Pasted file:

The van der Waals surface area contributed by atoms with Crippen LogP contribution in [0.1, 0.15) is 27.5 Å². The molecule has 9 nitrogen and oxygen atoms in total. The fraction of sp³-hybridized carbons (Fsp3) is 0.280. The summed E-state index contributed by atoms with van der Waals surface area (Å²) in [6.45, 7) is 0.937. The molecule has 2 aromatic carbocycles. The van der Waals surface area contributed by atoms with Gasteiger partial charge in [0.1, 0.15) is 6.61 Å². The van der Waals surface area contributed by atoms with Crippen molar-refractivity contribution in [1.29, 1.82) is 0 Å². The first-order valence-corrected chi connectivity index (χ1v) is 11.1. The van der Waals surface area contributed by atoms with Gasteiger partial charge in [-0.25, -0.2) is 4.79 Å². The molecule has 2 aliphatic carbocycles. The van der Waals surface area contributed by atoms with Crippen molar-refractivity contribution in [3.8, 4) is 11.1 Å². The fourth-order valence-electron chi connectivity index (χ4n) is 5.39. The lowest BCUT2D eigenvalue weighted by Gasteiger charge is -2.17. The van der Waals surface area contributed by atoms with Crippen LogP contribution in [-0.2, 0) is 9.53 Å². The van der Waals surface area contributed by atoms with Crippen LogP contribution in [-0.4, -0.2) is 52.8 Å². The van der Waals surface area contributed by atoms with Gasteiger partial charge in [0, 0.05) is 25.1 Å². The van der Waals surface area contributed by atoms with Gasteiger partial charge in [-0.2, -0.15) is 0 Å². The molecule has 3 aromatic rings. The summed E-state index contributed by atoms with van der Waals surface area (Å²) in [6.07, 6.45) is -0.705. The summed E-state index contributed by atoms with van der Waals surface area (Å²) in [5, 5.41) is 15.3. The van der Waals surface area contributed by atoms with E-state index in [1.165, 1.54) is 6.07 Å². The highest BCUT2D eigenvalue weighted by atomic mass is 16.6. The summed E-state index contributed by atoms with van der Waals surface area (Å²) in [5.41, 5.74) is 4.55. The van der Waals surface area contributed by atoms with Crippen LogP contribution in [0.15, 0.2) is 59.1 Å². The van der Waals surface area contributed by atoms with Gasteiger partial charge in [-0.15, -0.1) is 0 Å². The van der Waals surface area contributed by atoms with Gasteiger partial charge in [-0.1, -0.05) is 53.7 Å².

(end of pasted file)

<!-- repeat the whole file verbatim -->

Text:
The van der Waals surface area contributed by atoms with Crippen LogP contribution in [0.1, 0.15) is 27.5 Å². The molecule has 9 nitrogen and oxygen atoms in total. The fraction of sp³-hybridized carbons (Fsp3) is 0.280. The summed E-state index contributed by atoms with van der Waals surface area (Å²) in [6.45, 7) is 0.937. The molecule has 2 aromatic carbocycles. The van der Waals surface area contributed by atoms with Gasteiger partial charge in [0.1, 0.15) is 6.61 Å². The van der Waals surface area contributed by atoms with Crippen molar-refractivity contribution in [1.29, 1.82) is 0 Å². The first-order valence-corrected chi connectivity index (χ1v) is 11.1. The van der Waals surface area contributed by atoms with Gasteiger partial charge in [-0.25, -0.2) is 4.79 Å². The molecule has 2 aliphatic carbocycles. The van der Waals surface area contributed by atoms with Crippen molar-refractivity contribution in [3.8, 4) is 11.1 Å². The fourth-order valence-electron chi connectivity index (χ4n) is 5.39. The lowest BCUT2D eigenvalue weighted by Gasteiger charge is -2.17. The van der Waals surface area contributed by atoms with Crippen LogP contribution in [-0.2, 0) is 9.53 Å². The van der Waals surface area contributed by atoms with Crippen LogP contribution in [-0.4, -0.2) is 52.8 Å². The van der Waals surface area contributed by atoms with Gasteiger partial charge in [0, 0.05) is 25.1 Å². The van der Waals surface area contributed by atoms with Gasteiger partial charge in [-0.2, -0.15) is 0 Å². The molecule has 3 aromatic rings. The summed E-state index contributed by atoms with van der Waals surface area (Å²) in [6.07, 6.45) is -0.705. The summed E-state index contributed by atoms with van der Waals surface area (Å²) in [5, 5.41) is 15.3. The van der Waals surface area contributed by atoms with E-state index in [1.165, 1.54) is 6.07 Å². The highest BCUT2D eigenvalue weighted by atomic mass is 16.6. The summed E-state index contributed by atoms with van der Waals surface area (Å²) in [5.41, 5.74) is 4.55. The van der Waals surface area contributed by atoms with Crippen LogP contribution in [0.15, 0.2) is 59.1 Å². The van der Waals surface area contributed by atoms with Gasteiger partial charge in [-0.15, -0.1) is 0 Å². The van der Waals surface area contributed by atoms with Gasteiger partial charge in [-0.1, -0.05) is 53.7 Å².